Diabetes Mellitus & Pregnancy
24-h urinary sodium excretion and the risk of adverse outcomes
Matti A. Vuoria, Kennet Harald, Antti Julab, Liisa Valsta, Tiina Laatikainen, Veikko Salomaa , Jaakko Tuomilehto, Pekka Jousilahti and Teemu J. Niiranena
Compared with the individuals with the highest salt intake, persons with the lowest had 1.5 times lower incidence of cardiovascular disease (CVD) and coronary heart disease, and almost twice the lower incidence of diabetes mellitus.
Ticagrelor in Patients with Stable Coronary Disease and Diabetes
Steg PG, Bhatt DL, Simon T, Fox K, Mehta SR, Harrington RA, Held C, Andersson M, Himmelmann A, Ridderstråle W, Leonsson-Zachrisson M, Liu Y, Opolski G, Zateyshchikov D, Ge J, Nicolau JC, Corbalán R, Cornel JH, Widimský P, Leiter LA; THEMIS Steering Committee and Investigators.N Engl J Med
Background: Patients with stable coronary artery disease and diabetes mellitus who have not had a myocardial infarction or stroke are at high risk for cardiovascular events. Whether adding ticagrelor to aspirin improves outcomes in this population is unclear.
Methods: In this randomized, double-blind trial, we assigned patients who were 50 years of age or older and who had stable coronary artery disease and type 2 diabetes mellitus to receive either ticagrelor plus aspirin or placebo plus aspirin.
Clinical Management of Stable Coronary Artery Disease in Patients With Type 2 Diabetes Mellitus: A Scientific Statement From the American Heart Association
Arnold SV, Bhatt DL, Barsness GW, Beatty AL, Deedwania PC, Inzucchi SE, Kosiborod M, Leiter LA, Lipska KJ, Newman JD, Welty FK; American Heart Association Council on Lifestyle and Cardiometabolic Health and Council on Clinical Cardiology
Although cardiologists have long treated patients with coronary artery disease (CAD) and concomitant type 2 diabetes mellitus (T2DM), T2DM has traditionally been considered just a comorbidity that affected the development and progression of the disease. Over the past decade, a number of factors have shifted that have forced the cardiology community to reconsider the role of T2DM in CAD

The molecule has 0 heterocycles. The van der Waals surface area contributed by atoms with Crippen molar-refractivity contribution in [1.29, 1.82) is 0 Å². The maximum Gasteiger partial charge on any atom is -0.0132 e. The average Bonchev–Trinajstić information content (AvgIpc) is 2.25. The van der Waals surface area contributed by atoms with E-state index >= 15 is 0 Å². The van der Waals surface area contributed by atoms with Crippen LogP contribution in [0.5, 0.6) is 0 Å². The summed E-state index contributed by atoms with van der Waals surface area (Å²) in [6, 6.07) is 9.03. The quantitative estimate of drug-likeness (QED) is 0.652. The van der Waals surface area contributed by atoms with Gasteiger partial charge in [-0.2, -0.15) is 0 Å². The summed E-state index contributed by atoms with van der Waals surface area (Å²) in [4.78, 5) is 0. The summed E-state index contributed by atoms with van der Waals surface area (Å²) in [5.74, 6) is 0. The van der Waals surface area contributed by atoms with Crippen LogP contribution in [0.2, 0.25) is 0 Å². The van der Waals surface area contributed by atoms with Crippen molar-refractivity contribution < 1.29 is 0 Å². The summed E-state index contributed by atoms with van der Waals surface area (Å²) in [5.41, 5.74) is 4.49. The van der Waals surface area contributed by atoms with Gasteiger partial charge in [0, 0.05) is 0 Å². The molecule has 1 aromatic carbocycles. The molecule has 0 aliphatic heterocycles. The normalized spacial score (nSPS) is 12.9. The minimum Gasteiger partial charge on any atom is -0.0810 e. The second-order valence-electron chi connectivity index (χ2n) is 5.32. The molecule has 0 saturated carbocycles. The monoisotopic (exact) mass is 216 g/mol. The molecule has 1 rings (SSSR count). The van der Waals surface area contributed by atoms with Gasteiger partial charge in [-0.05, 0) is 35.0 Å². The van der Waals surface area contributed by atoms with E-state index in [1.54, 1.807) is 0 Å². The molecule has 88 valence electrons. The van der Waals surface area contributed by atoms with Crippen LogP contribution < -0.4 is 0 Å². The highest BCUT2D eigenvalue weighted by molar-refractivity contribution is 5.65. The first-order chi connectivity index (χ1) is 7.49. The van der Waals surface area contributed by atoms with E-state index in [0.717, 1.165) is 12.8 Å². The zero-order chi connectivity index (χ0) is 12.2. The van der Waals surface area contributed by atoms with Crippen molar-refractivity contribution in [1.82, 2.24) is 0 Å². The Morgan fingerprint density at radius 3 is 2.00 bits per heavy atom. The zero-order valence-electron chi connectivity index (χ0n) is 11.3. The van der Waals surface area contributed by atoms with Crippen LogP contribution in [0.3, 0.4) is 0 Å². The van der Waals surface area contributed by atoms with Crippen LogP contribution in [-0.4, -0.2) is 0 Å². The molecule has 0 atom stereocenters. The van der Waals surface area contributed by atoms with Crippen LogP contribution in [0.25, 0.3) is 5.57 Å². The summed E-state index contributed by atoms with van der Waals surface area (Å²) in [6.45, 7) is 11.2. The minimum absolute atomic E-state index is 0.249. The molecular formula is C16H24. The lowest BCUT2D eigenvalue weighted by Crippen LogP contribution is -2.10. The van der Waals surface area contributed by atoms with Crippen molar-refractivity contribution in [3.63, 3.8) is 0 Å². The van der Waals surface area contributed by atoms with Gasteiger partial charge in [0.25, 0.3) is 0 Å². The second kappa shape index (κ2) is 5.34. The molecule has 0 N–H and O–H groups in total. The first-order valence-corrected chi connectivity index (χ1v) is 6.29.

Impact of Regulatory Guidance on Evaluating Cardiovascular Risk of New Glucose-Lowering Therapies to Treat Type 2 Diabetes Mellitus: Lessons Learned and Future Directions
Sharma A, Pagidipati NJ, Califf RM, McGuire DK, Green JB, Demets D, George JT, Gerstein HC, Hobbs T, Holman RR, Lawson FC, Leiter LA, Pfeffer MA, Reusch J, Riesmeyer JS, Roe MT, Rosenberg Y, Temple R, Wiviott S, McMurray J, Granger C.
Responding to concerns about the potential for increased risk of adverse cardiovascular outcomes, specifically myocardial infarction, associated with certain glucose-lowering therapies, the US Food and Drug Administration and the Committee for Medicinal Products for Human Use of the European Medicines Agency issued guidance to the pharmaceutical industry in 2008. Glucose-lowering therapies were granted regulatory approval primarily from smaller studies that have demonstrated reductions in glycated hemoglobin concentration.